Best Practices for Probiotic Research in Athletic and Physically Active Populations: Guidance for Future Randomized Controlled Trials

Alex E. Mohr, Jamie Pugh, Orla O'Sullivan, Katherine Black, Jeremy R. Townsend, David B. Pyne, Floris C. Wardenaar, Nicholas P. West, Corrie M. Whisner, Lynne V. McFarland

Research output: Contribution to journalReview articlepeer-review

Abstract

Probiotic supplementation, traditionally used for the prevention or treatment of a variety of disease indications, is now recognized in a variety of population groups including athletes and those physically active for improving general health and performance. However, experimental and clinical trials with probiotics commonly suffer from design flaws and different outcome measures, making comparison and synthesis of conclusions difficult. Here we review current randomized controlled trials (RCTs) using probiotics for performance improvement, prevention of common illnesses, or general health, in a specific target population (athletes and those physically active). Future RCTs should address the key elements of (1) properly defining and characterizing a probiotic intervention, (2) study design factors, (3) study population characteristics, and (4) outcome measures, that will allow valid conclusions to be drawn. Careful evaluation and implementation of these elements should yield improved trials, which will better facilitate the generation of evidence-based probiotic supplementation recommendations for athletes and physically active individuals.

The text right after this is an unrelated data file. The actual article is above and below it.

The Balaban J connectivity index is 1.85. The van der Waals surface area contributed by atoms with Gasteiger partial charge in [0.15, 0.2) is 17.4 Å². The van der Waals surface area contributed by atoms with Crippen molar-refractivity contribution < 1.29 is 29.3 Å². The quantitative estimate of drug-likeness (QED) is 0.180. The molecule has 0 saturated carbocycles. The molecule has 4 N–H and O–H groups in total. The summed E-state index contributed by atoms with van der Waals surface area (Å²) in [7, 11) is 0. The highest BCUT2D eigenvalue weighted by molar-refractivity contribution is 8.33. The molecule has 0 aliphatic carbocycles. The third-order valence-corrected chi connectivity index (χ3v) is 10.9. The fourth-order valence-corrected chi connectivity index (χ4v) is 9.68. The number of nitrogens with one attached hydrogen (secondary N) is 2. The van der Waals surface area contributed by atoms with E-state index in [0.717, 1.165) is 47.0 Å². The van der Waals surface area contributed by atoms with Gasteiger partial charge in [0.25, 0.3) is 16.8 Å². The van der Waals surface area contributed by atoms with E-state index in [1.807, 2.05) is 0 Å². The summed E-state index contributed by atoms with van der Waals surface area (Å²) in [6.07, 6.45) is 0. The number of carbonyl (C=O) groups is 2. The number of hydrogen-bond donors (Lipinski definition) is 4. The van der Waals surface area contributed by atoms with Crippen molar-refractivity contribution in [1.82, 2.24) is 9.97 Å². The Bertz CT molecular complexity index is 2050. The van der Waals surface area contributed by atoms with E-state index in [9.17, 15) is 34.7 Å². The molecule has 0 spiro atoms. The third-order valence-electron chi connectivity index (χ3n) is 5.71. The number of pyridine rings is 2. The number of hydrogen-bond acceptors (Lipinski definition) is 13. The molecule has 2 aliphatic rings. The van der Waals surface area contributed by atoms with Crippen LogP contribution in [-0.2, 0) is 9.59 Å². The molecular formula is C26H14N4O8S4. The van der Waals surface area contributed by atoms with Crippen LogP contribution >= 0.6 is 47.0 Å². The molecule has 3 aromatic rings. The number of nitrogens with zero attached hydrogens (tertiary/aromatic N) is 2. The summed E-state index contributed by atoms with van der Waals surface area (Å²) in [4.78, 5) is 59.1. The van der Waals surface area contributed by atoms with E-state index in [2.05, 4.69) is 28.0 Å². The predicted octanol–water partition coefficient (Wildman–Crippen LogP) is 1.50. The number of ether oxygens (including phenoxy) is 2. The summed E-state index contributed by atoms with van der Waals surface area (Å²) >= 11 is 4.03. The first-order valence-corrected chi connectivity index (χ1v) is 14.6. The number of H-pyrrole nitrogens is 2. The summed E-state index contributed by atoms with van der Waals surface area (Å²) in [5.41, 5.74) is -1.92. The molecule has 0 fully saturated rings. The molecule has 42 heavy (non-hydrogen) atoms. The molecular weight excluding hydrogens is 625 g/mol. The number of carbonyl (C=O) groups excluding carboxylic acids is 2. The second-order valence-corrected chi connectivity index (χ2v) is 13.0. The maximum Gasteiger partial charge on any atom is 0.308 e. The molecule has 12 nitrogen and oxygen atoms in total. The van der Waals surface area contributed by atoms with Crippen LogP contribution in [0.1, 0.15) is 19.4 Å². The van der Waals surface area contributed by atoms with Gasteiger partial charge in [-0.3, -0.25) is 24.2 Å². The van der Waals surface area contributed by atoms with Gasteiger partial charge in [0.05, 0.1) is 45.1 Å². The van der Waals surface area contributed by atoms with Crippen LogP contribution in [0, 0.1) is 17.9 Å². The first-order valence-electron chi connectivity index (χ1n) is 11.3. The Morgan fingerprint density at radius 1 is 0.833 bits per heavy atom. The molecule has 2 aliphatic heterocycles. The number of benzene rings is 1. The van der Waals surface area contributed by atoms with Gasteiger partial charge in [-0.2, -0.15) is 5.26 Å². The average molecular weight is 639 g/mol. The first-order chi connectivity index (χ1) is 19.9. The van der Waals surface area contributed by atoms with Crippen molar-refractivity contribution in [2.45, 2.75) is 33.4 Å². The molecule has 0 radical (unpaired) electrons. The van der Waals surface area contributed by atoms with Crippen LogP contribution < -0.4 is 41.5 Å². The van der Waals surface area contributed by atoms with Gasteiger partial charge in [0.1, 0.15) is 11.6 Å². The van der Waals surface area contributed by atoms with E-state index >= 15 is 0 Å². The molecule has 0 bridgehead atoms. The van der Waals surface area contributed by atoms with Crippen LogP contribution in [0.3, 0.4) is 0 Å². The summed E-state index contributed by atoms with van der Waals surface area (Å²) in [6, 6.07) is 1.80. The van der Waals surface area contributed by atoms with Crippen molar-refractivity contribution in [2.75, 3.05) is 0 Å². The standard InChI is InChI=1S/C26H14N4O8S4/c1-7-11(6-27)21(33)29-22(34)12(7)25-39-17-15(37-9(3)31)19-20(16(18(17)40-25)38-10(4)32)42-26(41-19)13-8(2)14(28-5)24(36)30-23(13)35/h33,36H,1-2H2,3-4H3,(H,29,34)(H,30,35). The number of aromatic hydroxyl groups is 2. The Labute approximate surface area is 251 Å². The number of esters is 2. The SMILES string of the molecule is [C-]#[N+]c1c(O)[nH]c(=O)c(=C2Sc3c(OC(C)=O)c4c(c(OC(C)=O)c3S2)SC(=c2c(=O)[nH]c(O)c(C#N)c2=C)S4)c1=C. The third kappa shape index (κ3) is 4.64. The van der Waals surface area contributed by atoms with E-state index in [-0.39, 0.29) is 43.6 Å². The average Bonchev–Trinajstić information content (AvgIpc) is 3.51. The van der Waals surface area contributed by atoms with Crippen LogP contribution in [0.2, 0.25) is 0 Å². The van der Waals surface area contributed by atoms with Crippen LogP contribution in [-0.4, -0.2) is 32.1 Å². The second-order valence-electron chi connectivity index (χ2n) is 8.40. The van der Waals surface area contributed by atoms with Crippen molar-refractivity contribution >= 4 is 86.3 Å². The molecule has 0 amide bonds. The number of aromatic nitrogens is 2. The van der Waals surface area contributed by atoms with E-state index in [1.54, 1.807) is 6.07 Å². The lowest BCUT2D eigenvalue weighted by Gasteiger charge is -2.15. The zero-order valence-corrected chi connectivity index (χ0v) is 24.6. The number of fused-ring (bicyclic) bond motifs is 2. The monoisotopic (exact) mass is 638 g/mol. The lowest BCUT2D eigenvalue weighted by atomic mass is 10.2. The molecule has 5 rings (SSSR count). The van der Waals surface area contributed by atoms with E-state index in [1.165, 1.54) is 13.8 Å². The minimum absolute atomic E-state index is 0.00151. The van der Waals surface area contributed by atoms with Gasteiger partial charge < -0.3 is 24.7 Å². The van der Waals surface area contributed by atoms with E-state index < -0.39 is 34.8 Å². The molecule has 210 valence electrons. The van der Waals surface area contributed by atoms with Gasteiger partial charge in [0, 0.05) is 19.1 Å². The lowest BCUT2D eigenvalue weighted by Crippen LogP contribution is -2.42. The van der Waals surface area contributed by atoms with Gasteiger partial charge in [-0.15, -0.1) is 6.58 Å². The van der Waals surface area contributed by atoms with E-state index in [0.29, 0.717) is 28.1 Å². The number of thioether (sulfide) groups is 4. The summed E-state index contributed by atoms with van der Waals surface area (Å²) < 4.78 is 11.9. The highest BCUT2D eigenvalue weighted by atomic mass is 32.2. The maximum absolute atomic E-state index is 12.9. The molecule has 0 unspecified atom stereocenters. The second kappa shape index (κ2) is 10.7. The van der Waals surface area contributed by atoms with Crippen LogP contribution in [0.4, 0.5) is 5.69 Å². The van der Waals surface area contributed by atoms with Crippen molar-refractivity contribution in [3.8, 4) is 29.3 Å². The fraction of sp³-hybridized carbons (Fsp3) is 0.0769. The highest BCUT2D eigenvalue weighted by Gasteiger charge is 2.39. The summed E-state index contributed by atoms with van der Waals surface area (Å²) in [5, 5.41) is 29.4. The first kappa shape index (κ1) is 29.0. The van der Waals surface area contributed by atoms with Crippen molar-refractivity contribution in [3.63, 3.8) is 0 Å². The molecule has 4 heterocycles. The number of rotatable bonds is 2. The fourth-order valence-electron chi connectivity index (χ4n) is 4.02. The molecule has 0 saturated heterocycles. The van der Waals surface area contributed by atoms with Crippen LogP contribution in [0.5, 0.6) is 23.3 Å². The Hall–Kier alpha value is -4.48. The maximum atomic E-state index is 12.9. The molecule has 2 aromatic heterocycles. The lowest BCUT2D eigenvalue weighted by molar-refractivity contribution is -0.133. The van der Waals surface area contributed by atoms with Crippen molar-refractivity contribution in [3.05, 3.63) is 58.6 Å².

Original languageEnglish (US)
Article number809983
JournalFrontiers in Nutrition
Volume9
DOIs
StatePublished - Mar 8 2022

Keywords

  • athletes
  • clinical trials
  • guidelines
  • performance
  • physical activity
  • probiotics
  • study design

ASJC Scopus subject areas

  • Food Science
  • Endocrinology, Diabetes and Metabolism
  • Nutrition and Dietetics

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